Before I Go to Sleep

before i go to sleepHard to believe it but a film filled with the impressive combined acting talents of Nicole Kidman and Colin Firth is pretty much a failure. What lets them down is not necessarily the script as there is an interesting story buried within rather it is the uneven direction of Rowan Joffe (Brighton Rock).  He might be in a little over his head as he has demonstrated some writing talent in the past having penned the script for 28 Weeks Later.  This film shows that while he can construct a strong story in his head and then on paper he is not quite sure how to ably bring it to life on the big screen.

 

The type of amnesia Nicole Kidman’s character suffers from in Before I Go to Sleep has been used in the excellent Christopher Nolan film Momento as well as the comedy 50 First Dates and crime drama The Lookout. A rare affliction everywhere but in film.  It presents interesting possibilities via the mind’s inability to collect memories for longer than one day.  This time it is used to tell the tale of Christine (Nicole Kidman – Rabbit Hole, Eyes Wide Shut) and Ben (Colin Firth – The King’s Speech, A Single Man).

 

As she wakes each morning 40-year-old Christine does not know who the man in the bed beside her is.  He is Ben, her husband of fifteen years.  Ben spends his time each morning before he heads off to work as a professor and the head of the history department at a university explaining to Christine who she is, who he is and their history together.  Soon after her stranger of a husband leaves for work the phone rings and on the other end is Dr. Nasch (Mark Strong – Body of Lies, Sherlock Holmes).

 

Dr. Nasch explains to Christine that he is a neuroscientist and they have been working together for a number of weeks trying to help her get her memory back.  He tells her about a camera hidden in a shoebox at the back of her side of the closet on which Christine has recorded her memories and discoveries of the day.  Each morning she watches herself on the camera relearning things about her life and then meets with Dr. Nasch.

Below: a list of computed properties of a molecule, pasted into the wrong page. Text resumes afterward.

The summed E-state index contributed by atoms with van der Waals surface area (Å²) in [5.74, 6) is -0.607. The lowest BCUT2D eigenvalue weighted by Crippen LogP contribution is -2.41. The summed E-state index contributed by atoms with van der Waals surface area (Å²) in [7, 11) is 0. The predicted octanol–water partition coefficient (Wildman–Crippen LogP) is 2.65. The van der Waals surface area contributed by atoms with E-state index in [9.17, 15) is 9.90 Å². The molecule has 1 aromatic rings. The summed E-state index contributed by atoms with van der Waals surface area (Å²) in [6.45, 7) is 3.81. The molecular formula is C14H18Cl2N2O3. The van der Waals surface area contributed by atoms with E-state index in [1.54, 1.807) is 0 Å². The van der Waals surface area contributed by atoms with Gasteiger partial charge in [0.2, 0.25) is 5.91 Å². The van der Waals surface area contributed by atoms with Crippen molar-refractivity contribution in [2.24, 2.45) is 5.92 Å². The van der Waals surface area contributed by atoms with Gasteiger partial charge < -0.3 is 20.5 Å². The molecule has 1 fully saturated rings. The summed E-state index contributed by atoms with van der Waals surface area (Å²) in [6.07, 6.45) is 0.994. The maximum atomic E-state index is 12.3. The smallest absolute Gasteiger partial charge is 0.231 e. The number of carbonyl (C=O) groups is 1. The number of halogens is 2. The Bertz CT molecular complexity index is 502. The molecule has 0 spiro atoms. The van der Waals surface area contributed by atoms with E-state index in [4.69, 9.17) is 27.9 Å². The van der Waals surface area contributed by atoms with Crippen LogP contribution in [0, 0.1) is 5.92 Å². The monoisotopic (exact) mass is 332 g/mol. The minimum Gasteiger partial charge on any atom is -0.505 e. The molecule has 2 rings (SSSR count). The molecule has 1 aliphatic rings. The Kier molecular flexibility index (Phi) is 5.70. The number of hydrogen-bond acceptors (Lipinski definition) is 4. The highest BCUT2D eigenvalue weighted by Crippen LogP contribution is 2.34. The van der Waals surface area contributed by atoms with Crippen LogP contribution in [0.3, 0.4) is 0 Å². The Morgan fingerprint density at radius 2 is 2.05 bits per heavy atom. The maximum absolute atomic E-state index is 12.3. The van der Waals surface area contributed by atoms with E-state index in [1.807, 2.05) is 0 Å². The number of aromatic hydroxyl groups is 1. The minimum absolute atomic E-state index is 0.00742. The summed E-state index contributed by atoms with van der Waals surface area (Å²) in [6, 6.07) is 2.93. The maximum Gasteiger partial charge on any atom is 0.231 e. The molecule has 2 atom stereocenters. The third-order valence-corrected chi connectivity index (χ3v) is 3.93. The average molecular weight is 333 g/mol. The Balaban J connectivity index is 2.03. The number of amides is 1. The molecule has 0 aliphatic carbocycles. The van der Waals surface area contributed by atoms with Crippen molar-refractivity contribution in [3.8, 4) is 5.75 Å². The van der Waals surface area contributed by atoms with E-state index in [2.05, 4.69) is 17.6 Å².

As each day’s memory is added to the previous on the camera rather than clearing things up for Christine it makes her life even muddier.  Now she is in the situation where she doesn’t know who to trust.  Is Dr. Nasch really who he says he is and why doesn’t he want her telling Ben what they are doing?  Why does Ben keep hiding things from her?  Especially concerning her attack that brought on the amnesia. Is he protecting her or himself?

 

One day Christine finds some pictures and she recognizes a woman in one of them.  Ben finally admits that it is her friend Claire (Anne-Marie Duff – Notes on a Scandal, The Magdalene Sisters).  Soon Claire becomes the key to unlocking Christine’s memory and discovering what happened to her the night of her attack.

 

The amnesia aspect is the perfect one, which is why it has been used so often, for the construction of a thriller.  The character with it is almost totally vulnerable and key aspects of the story are not unveiled until the last moments.  Tension is created as a result.  While Joffe does have a go at it this he is not successful.  Little to no tension is created and this is because of the way Joffe has structured the film.  The small amount of tension he has managed is totally mismanaged by the time the payoff comes about at the end.  After a slow and careful build up the end feels rushed and forced with almost an added on at the last minute feel to it.  Makes the first 90 minutes feel like a waste.  Result is yawns (at the screening I attended there was a loud, exaggerated one from a woman sitting in the back) and eye rolling.

 

This is too bad because Nicole Kidman does an admirable job with a difficult character to play. She remains rather calm in her depiction of the woman who is desperately trying to find out who she is and who she can trust.  No overacting to be found.  The director and film end up letting her down.  Colin Firth is excellent as he usually is.  He is believable in his grief and frustration as the caring and loyal husband.  Mark Strong is also good as the doctor.  Is he truly good because there is a scent of villain always around him?

 

The last 20 minutes of the film is so ridiculous whatever momentum had been built up was cruelly cut down at the knees.  Logic and realism is thrown out the window with Joffe seemingly believing that the audience suffers from the same type of amnesia as Christine.  At the end of it all you will be hoping that the film will be wiped from your memory as it is a useless taking of space when you wake up the morning after seeing it.

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